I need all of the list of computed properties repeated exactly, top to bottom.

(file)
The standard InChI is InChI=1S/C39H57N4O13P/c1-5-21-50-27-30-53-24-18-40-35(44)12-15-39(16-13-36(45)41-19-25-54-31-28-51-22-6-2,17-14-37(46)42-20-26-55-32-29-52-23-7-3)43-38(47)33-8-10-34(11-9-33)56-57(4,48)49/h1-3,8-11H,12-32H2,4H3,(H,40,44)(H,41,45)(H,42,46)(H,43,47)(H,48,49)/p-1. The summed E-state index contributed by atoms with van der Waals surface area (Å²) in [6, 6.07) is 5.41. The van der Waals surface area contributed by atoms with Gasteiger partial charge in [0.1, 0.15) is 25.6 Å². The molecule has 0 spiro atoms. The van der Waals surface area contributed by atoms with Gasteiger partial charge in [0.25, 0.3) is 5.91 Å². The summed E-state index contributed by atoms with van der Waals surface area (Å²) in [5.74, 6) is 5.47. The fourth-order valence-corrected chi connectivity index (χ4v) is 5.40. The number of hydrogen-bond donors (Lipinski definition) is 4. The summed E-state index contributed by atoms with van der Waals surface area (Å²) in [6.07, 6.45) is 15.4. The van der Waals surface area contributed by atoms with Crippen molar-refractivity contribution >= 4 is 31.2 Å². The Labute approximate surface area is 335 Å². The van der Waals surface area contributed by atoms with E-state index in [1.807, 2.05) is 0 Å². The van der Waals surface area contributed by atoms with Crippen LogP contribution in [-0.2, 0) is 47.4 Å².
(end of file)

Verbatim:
The standard InChI is InChI=1S/C39H57N4O13P/c1-5-21-50-27-30-53-24-18-40-35(44)12-15-39(16-13-36(45)41-19-25-54-31-28-51-22-6-2,17-14-37(46)42-20-26-55-32-29-52-23-7-3)43-38(47)33-8-10-34(11-9-33)56-57(4,48)49/h1-3,8-11H,12-32H2,4H3,(H,40,44)(H,41,45)(H,42,46)(H,43,47)(H,48,49)/p-1. The summed E-state index contributed by atoms with van der Waals surface area (Å²) in [6, 6.07) is 5.41. The van der Waals surface area contributed by atoms with Gasteiger partial charge in [0.1, 0.15) is 25.6 Å². The molecule has 0 spiro atoms. The van der Waals surface area contributed by atoms with Gasteiger partial charge in [0.25, 0.3) is 5.91 Å². The summed E-state index contributed by atoms with van der Waals surface area (Å²) in [5.74, 6) is 5.47. The fourth-order valence-corrected chi connectivity index (χ4v) is 5.40. The number of hydrogen-bond donors (Lipinski definition) is 4. The summed E-state index contributed by atoms with van der Waals surface area (Å²) in [6.07, 6.45) is 15.4. The van der Waals surface area contributed by atoms with Crippen molar-refractivity contribution >= 4 is 31.2 Å². The Labute approximate surface area is 335 Å². The van der Waals surface area contributed by atoms with E-state index in [1.807, 2.05) is 0 Å². The van der Waals surface area contributed by atoms with Crippen LogP contribution in [-0.2, 0) is 47.4 Å².